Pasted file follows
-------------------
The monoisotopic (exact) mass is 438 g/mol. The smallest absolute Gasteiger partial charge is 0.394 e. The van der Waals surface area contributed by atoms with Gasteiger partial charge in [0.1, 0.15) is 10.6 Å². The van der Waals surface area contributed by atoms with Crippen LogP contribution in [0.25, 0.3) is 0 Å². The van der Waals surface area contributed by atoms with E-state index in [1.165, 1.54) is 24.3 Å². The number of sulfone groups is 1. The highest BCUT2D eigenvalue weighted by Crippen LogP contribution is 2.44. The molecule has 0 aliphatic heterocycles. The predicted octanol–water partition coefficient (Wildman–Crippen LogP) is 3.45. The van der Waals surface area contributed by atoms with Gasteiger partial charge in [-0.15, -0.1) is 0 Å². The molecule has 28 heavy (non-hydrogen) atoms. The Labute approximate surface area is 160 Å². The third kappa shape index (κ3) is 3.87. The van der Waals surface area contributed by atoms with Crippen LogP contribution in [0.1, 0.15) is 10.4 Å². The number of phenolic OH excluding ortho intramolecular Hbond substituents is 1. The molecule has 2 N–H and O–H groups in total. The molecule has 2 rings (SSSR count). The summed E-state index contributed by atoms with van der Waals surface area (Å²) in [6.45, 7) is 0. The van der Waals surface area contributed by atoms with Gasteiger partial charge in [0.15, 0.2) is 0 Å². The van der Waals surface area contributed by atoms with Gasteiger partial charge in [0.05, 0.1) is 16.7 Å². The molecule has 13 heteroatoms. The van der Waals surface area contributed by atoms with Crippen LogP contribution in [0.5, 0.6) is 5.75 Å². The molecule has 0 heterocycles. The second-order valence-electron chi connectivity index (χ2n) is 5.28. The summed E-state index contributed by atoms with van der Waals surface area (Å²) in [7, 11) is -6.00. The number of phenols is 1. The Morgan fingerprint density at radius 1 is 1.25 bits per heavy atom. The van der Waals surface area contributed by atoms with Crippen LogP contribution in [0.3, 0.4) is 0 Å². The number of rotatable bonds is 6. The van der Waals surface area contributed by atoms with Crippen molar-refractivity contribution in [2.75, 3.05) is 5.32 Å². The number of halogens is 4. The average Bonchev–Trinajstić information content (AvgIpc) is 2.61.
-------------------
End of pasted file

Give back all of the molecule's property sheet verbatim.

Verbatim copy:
The monoisotopic (exact) mass is 438 g/mol. The smallest absolute Gasteiger partial charge is 0.394 e. The van der Waals surface area contributed by atoms with Gasteiger partial charge in [0.1, 0.15) is 10.6 Å². The van der Waals surface area contributed by atoms with Crippen LogP contribution in [0.25, 0.3) is 0 Å². The van der Waals surface area contributed by atoms with E-state index in [1.165, 1.54) is 24.3 Å². The number of sulfone groups is 1. The highest BCUT2D eigenvalue weighted by Crippen LogP contribution is 2.44. The molecule has 0 aliphatic heterocycles. The predicted octanol–water partition coefficient (Wildman–Crippen LogP) is 3.45. The van der Waals surface area contributed by atoms with Gasteiger partial charge in [-0.15, -0.1) is 0 Å². The molecule has 28 heavy (non-hydrogen) atoms. The Labute approximate surface area is 160 Å². The third kappa shape index (κ3) is 3.87. The van der Waals surface area contributed by atoms with Crippen LogP contribution in [0.1, 0.15) is 10.4 Å². The number of phenolic OH excluding ortho intramolecular Hbond substituents is 1. The molecule has 2 N–H and O–H groups in total. The molecule has 2 rings (SSSR count). The summed E-state index contributed by atoms with van der Waals surface area (Å²) in [6.45, 7) is 0. The van der Waals surface area contributed by atoms with Gasteiger partial charge in [0.15, 0.2) is 0 Å². The van der Waals surface area contributed by atoms with Gasteiger partial charge in [0.05, 0.1) is 16.7 Å². The molecule has 13 heteroatoms. The van der Waals surface area contributed by atoms with Crippen LogP contribution in [0.5, 0.6) is 5.75 Å². The molecule has 0 heterocycles. The second-order valence-electron chi connectivity index (χ2n) is 5.28. The summed E-state index contributed by atoms with van der Waals surface area (Å²) in [7, 11) is -6.00. The number of phenols is 1. The Morgan fingerprint density at radius 1 is 1.25 bits per heavy atom. The van der Waals surface area contributed by atoms with Crippen LogP contribution in [0.3, 0.4) is 0 Å². The number of rotatable bonds is 6. The van der Waals surface area contributed by atoms with Crippen molar-refractivity contribution in [2.75, 3.05) is 5.32 Å². The number of halogens is 4. The average Bonchev–Trinajstić information content (AvgIpc) is 2.61.